She wasn’t connected to the fishermen in Homer. She was poor, her dad worked on the slope, and her mom was a teacher. Her friend was looking for kin up in Nome, because it was isolating. Her and her dad got up to Nome and heard Discovery channel was there scouting talent.


They were working and diving and Discovery found them and started filming with them. Getting the show was random and serendipitous. She signed a contract with Discovery her second year. It was a multi-season. She did her first year in Nome then went to Austria to live and she ran out of money. Discovery called and asked her to do a special and flew her back. She literally had no money. That was the start of it. Then she signed a contract with them.


She has an agent now and worked with them in the past. She does her job to the best of her ability - meaning being a gold miner. Discovery is there on an observational business. They try to keep things organic and they’re a fly on the wall. She doesn’t personally watch the show, not since season 1, because she doesn’t want to watch their version of reality on Bering Sea Gold.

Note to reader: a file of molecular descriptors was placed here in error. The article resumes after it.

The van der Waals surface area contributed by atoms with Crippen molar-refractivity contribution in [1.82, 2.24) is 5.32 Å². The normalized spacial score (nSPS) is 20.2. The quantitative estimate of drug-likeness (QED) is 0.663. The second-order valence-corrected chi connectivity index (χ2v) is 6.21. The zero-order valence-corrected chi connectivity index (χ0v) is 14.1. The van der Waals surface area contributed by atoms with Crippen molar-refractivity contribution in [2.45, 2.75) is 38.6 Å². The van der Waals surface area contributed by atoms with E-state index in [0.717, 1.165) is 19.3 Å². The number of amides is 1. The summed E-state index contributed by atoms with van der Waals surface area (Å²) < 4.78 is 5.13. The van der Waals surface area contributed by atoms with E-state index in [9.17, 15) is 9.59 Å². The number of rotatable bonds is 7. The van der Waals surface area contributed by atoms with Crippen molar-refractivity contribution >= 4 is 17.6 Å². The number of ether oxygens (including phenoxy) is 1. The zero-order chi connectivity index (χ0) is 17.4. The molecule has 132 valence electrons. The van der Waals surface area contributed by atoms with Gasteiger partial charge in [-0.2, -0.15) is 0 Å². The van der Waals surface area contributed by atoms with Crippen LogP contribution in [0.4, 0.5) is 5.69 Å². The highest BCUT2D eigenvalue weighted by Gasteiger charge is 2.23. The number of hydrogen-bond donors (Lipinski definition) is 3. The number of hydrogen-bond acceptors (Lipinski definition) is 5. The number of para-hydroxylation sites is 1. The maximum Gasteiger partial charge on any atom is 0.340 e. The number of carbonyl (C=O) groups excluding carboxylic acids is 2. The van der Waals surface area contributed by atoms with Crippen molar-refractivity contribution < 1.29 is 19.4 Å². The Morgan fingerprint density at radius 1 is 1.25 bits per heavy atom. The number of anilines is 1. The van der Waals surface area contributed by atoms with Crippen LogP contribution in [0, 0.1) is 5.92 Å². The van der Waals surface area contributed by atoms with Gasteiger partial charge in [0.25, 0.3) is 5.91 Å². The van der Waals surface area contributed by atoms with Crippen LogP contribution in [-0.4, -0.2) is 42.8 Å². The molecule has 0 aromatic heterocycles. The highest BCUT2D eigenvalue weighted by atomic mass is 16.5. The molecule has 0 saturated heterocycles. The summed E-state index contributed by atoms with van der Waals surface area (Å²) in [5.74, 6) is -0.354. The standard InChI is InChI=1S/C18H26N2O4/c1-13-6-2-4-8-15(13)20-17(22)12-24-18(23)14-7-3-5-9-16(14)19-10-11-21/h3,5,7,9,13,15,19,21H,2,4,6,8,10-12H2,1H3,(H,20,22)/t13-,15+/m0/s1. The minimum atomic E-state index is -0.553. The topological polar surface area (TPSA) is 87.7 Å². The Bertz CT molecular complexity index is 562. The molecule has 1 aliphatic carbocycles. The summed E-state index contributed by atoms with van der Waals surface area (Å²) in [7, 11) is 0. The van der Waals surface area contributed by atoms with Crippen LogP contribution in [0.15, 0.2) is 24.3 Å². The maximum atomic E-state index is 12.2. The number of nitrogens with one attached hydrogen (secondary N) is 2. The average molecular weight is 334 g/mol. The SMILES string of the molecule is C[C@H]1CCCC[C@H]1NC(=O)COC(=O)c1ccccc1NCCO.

Emily’s advice is don’t read what people say. She has people say very kind things and people say horrible things. She tries not to engage with either. If people say they love her or they say they hate her - they are wrong either way. People aren’t interested in the truth, they’re interested in the power of their feelings. She has no ill will towards people who criticize her.


It’s been a struggle to shelf her opera singing career. Filming the second season Emily had some near-death diving experiences and someone took their own life. She came back after that and everyone in Nome thought she was useless and stupid and she couldn’t get a job.


She bought a boat then to be an owner and a manager rather than being diver.


Opera vs pop music. Opera is like a poem. It’s a richer form of music than pop.


Emily is interested in staying involved in media if there’s a great story to tell but has no interest in becoming an internet influencer for profit. She has a few sponsors like Arctic Cat and Lincoln Welder which help her stay in good equipment.


Advice to anyone in entertainment - don’t let it define you.